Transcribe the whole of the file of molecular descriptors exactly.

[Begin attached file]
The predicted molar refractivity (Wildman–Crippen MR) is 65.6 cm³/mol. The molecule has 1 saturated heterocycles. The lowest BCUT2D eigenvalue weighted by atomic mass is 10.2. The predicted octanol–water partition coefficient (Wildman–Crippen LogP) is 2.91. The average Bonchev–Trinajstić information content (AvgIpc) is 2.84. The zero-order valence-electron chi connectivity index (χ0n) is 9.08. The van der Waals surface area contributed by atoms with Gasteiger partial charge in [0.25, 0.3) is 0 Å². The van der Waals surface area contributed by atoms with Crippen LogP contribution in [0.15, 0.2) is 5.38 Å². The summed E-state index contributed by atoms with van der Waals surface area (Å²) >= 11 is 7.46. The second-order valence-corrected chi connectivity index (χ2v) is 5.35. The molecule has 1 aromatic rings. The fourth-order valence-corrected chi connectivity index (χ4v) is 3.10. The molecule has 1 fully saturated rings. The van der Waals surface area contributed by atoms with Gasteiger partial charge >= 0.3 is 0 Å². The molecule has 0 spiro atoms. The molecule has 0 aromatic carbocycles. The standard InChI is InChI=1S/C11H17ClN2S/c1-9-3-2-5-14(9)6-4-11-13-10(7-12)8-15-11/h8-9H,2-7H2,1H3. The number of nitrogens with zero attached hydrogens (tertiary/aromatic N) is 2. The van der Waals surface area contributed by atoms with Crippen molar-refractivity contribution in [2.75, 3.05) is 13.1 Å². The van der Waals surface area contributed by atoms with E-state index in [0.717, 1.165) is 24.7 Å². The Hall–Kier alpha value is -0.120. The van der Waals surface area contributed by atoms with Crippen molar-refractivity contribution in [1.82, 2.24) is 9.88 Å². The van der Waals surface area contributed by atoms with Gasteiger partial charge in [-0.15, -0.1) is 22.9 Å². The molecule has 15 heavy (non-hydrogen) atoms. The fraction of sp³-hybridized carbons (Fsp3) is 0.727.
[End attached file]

The predicted molar refractivity (Wildman–Crippen MR) is 65.6 cm³/mol. The molecule has 1 saturated heterocycles. The lowest BCUT2D eigenvalue weighted by atomic mass is 10.2. The predicted octanol–water partition coefficient (Wildman–Crippen LogP) is 2.91. The average Bonchev–Trinajstić information content (AvgIpc) is 2.84. The zero-order valence-electron chi connectivity index (χ0n) is 9.08. The van der Waals surface area contributed by atoms with Gasteiger partial charge in [0.25, 0.3) is 0 Å². The van der Waals surface area contributed by atoms with Crippen LogP contribution in [0.15, 0.2) is 5.38 Å². The summed E-state index contributed by atoms with van der Waals surface area (Å²) >= 11 is 7.46. The second-order valence-corrected chi connectivity index (χ2v) is 5.35. The molecule has 1 aromatic rings. The fourth-order valence-corrected chi connectivity index (χ4v) is 3.10. The molecule has 1 fully saturated rings. The van der Waals surface area contributed by atoms with Gasteiger partial charge >= 0.3 is 0 Å². The molecule has 0 spiro atoms. The molecule has 0 aromatic carbocycles. The standard InChI is InChI=1S/C11H17ClN2S/c1-9-3-2-5-14(9)6-4-11-13-10(7-12)8-15-11/h8-9H,2-7H2,1H3. The number of nitrogens with zero attached hydrogens (tertiary/aromatic N) is 2. The van der Waals surface area contributed by atoms with Crippen molar-refractivity contribution in [2.75, 3.05) is 13.1 Å². The van der Waals surface area contributed by atoms with E-state index in [0.717, 1.165) is 24.7 Å². The Hall–Kier alpha value is -0.120. The van der Waals surface area contributed by atoms with Crippen molar-refractivity contribution in [1.82, 2.24) is 9.88 Å². The van der Waals surface area contributed by atoms with Gasteiger partial charge in [-0.15, -0.1) is 22.9 Å². The molecule has 15 heavy (non-hydrogen) atoms. The fraction of sp³-hybridized carbons (Fsp3) is 0.727.